I just got my first Phishing e-mail: from "Amazom.com"

Here’s the bulk of the e-mail message:

Dear Member,

We have detected some unusual activity in your Amazon.com account from another country.

For your security account we require to urgent identify your personal information.

Please click on the link bellow and go thriugh the whole process (I broke it up with a couple of spaces):
http:// host-7u-105.hosting.magiconline.fr/ .www.amazom. con/

It had me mildly fooled and alarmed for the space of about twenty seconds, until I looked closer at the address that the e-mail invited me to click on: “Amazom”, eh? Well, that and the horrible spelling and grammar. I think this is the first time I’ve been phished.

Anyway, be aware that you may be receiving this one, too. Do you think I ought to notify Amazon that someone’s phishing in their name?

I have never seen any information that suggested that Amazon has a setup whereby you can report phishing the way eBay does, so I wouldn’t worry about it.

Even if it hadn’t had “amazon” misspelled, you know better than to ever click on that sort of link, yes? Reputable companies don’t send out e-mails telling you, “There’s a problem with your account”–they call you on the phone.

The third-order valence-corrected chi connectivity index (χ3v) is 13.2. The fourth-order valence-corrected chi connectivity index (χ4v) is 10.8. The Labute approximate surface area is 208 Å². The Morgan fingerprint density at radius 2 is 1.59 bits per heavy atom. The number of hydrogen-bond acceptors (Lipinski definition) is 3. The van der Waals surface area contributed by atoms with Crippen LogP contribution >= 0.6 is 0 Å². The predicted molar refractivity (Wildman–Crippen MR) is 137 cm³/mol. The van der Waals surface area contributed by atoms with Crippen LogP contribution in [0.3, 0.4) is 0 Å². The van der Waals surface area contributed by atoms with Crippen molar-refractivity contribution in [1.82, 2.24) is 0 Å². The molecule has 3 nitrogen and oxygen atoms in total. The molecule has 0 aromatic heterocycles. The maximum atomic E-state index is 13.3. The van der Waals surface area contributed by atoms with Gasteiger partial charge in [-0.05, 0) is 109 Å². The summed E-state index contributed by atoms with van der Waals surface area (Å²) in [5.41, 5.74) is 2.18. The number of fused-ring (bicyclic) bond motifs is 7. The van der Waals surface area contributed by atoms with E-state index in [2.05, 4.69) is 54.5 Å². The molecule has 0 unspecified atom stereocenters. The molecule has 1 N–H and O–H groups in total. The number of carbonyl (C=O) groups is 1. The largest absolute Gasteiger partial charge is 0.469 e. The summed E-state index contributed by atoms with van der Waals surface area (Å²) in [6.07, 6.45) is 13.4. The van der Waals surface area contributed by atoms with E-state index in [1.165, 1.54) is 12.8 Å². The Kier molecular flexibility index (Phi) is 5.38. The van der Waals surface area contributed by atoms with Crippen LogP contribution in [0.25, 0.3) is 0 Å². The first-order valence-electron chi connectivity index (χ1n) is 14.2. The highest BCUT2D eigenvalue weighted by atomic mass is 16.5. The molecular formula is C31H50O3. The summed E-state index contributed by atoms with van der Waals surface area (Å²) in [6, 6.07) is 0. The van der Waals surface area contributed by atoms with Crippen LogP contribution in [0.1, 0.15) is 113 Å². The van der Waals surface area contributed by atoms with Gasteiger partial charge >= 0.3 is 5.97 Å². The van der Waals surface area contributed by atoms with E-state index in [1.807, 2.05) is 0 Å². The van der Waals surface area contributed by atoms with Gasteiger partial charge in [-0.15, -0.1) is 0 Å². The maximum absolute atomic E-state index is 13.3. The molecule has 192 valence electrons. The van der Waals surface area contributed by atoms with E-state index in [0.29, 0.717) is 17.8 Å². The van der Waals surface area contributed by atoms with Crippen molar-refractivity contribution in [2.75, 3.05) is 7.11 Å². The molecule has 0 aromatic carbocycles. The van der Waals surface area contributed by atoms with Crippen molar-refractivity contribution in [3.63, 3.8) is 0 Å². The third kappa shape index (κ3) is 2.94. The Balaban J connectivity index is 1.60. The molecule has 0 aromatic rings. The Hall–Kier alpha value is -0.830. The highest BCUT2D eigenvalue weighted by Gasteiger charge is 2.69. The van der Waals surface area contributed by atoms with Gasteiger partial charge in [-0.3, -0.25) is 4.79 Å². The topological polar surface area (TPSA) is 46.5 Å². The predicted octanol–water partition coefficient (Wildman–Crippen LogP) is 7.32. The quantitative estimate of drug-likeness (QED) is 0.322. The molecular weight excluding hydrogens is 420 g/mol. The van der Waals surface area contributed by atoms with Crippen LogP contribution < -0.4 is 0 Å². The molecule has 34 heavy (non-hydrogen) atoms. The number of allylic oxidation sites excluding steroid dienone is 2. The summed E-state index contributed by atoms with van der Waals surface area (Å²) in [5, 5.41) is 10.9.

ETA: because then that way they have proof that they did try to contact you and tell you that, for example, someone from another country was trying to hack your account. They need that proof to defend themselves against potential lawsuits from you, “Why didn’t you TELL me someone from Nigeria was trying to hack my account”?

Generally speaking, never click on links in e-mails without very carefully looking to see what the URL is first.

And that there is my number one reason for setting my mail reader to “Plain Text”. No links, just the real URL in text.

Amazon does have instructions on reporting phishing, but they must not care very much, because it’s hard to find. There should be a link on their front page, but noooooooo, they’d rather clutter it up with stuff to sell.

I found this page with instructions by way of the feedback/contact us link.

Thanks, AuntiePam, I found that link, too. I did report the phisher to them. I also sent around an e-mail here at work warning that a phisher was at work, and was aware of my business e-mail domain.

No, I would never click on a link that any e-mail sent me, but I was momentarily spooked. We have had recent security issues at Paypal and with our credit cards, so I was primed for alarm.

Pam already posted the link for Amazon. I believe they also support the spoof@amazon.com forwarding option.

Phishers are getting better these days. I had a couple recently that I actually paused and considered before trashing – one purported to be from GoDaddy; I forget the other one, but it looked pretty convincing on the surface.

Also, what the f**k are these “National Tobacco Survey” things? I’ve gotten it about 10 times in the last 4 days. Anyone else plagued by them?